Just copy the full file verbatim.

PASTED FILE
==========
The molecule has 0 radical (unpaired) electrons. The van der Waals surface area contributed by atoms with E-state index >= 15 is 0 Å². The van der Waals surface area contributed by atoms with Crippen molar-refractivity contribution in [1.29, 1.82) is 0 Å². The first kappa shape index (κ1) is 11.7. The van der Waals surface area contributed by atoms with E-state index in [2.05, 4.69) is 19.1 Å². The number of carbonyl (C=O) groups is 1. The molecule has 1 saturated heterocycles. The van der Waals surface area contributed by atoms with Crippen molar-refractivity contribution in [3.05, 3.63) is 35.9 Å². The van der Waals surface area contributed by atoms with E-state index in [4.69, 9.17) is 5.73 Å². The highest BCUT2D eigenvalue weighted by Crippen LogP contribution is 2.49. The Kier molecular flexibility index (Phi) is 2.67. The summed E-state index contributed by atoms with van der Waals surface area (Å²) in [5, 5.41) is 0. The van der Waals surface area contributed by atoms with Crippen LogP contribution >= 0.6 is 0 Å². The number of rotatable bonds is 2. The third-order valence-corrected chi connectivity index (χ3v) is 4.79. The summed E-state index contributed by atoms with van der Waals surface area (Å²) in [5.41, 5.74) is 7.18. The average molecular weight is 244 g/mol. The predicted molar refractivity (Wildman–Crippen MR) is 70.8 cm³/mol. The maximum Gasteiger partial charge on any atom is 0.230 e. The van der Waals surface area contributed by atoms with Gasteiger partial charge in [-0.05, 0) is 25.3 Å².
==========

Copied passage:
The molecule has 0 radical (unpaired) electrons. The van der Waals surface area contributed by atoms with E-state index >= 15 is 0 Å². The van der Waals surface area contributed by atoms with Crippen molar-refractivity contribution in [1.29, 1.82) is 0 Å². The first kappa shape index (κ1) is 11.7. The van der Waals surface area contributed by atoms with E-state index in [2.05, 4.69) is 19.1 Å². The number of carbonyl (C=O) groups is 1. The molecule has 1 saturated heterocycles. The van der Waals surface area contributed by atoms with Crippen molar-refractivity contribution in [3.05, 3.63) is 35.9 Å². The van der Waals surface area contributed by atoms with E-state index in [4.69, 9.17) is 5.73 Å². The highest BCUT2D eigenvalue weighted by Crippen LogP contribution is 2.49. The Kier molecular flexibility index (Phi) is 2.67. The summed E-state index contributed by atoms with van der Waals surface area (Å²) in [5, 5.41) is 0. The van der Waals surface area contributed by atoms with Crippen LogP contribution >= 0.6 is 0 Å². The number of rotatable bonds is 2. The third-order valence-corrected chi connectivity index (χ3v) is 4.79. The summed E-state index contributed by atoms with van der Waals surface area (Å²) in [5.41, 5.74) is 7.18. The average molecular weight is 244 g/mol. The predicted molar refractivity (Wildman–Crippen MR) is 70.8 cm³/mol. The maximum Gasteiger partial charge on any atom is 0.230 e. The van der Waals surface area contributed by atoms with Gasteiger partial charge in [-0.05, 0) is 25.3 Å².